There’s also the Big Guns, Shiseido’s Ultimate Sun Protection SPF 50 Cream. For years I wore this every day, until my skin got too sensitive for it. My cost-benefit analysis still lets me break this out when I’m going to get serious sun. It’s amazing. It’s expensive. It is impossible to remove even when you want to. A quick google suggests that Shiseido is currently phasing out animal testing.
At the other end of the spectrum, I’ve been pleasantly pleased with Bullfrog’s Quick Gel.
The excellent thing about this is not so much that it’s great as it is that it’s *fast.* If you are already out and kind of sticky, and you need a sunscreen top-off, rubbing in a cream can be pretty gross. This gel goes on like hand sanitizer and dries fast. Warning: because it goes on fast and dries fast, it is easy to miss places and to put it on too thin. My husband has freakish tan lines to prove it. Also, note that quick gel texture comes with some alcohol content, so watch out if you have sensitive skin. Not sure about the cruelty-free status here, as our tube was an emergency purchase.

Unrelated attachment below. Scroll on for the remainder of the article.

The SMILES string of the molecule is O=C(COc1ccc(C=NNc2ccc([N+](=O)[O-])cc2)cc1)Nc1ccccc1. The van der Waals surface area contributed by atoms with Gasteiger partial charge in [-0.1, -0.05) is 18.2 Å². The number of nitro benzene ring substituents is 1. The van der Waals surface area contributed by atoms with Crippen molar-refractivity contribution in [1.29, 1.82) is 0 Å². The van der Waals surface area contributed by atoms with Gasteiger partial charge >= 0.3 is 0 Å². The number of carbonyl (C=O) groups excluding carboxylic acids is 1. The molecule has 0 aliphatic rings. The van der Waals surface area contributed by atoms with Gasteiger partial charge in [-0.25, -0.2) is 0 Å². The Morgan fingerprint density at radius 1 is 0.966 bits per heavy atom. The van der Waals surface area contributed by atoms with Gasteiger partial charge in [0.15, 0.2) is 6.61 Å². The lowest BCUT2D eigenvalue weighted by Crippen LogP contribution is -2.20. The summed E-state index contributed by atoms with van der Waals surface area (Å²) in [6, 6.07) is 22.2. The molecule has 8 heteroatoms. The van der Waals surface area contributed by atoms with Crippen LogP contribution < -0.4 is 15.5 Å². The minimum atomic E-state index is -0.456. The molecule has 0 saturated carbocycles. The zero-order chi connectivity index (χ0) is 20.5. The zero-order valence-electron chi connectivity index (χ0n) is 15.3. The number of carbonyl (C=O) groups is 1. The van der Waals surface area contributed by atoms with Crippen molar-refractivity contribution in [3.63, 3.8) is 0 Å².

Fine print: I only wish I could get PR samples of sunscreen. Everything here is bought, tried, and tested by me, on me.
Silas was a champion while I had the flu. We snoozed together all day, and that was all he expected of me. My domain was the chair, and he kept me company mostly on the chair’s ottoman.
When Silas was a baby, he was just not that interested in cuddling. We have a long tradition, dating back to that first July, of curling up together on the sofa through the morning coverage of the Tour de France, but for the most of the day he had “his” end of the sofa.
As he gets older, though, he’s more and more interested in sitting next to a person. Not on, just near. Over the winter I blamed this on the house being a little chilly, but it seems to be persisting.
The flu seems to have brought this to an entirely new level that is lingering even though I’m mostly back to normal. He is, for instance, now trying to sit in my lap, rather than his usual adjacent position.
I guess I’m lucky he only weighs 30 pounds.
I’m trying to get the hang of my video software, so I shot a few seconds of Silas doing his basic cues. (Note that I give him a cookie for sitting, *while* he is, in fact, standing back up.)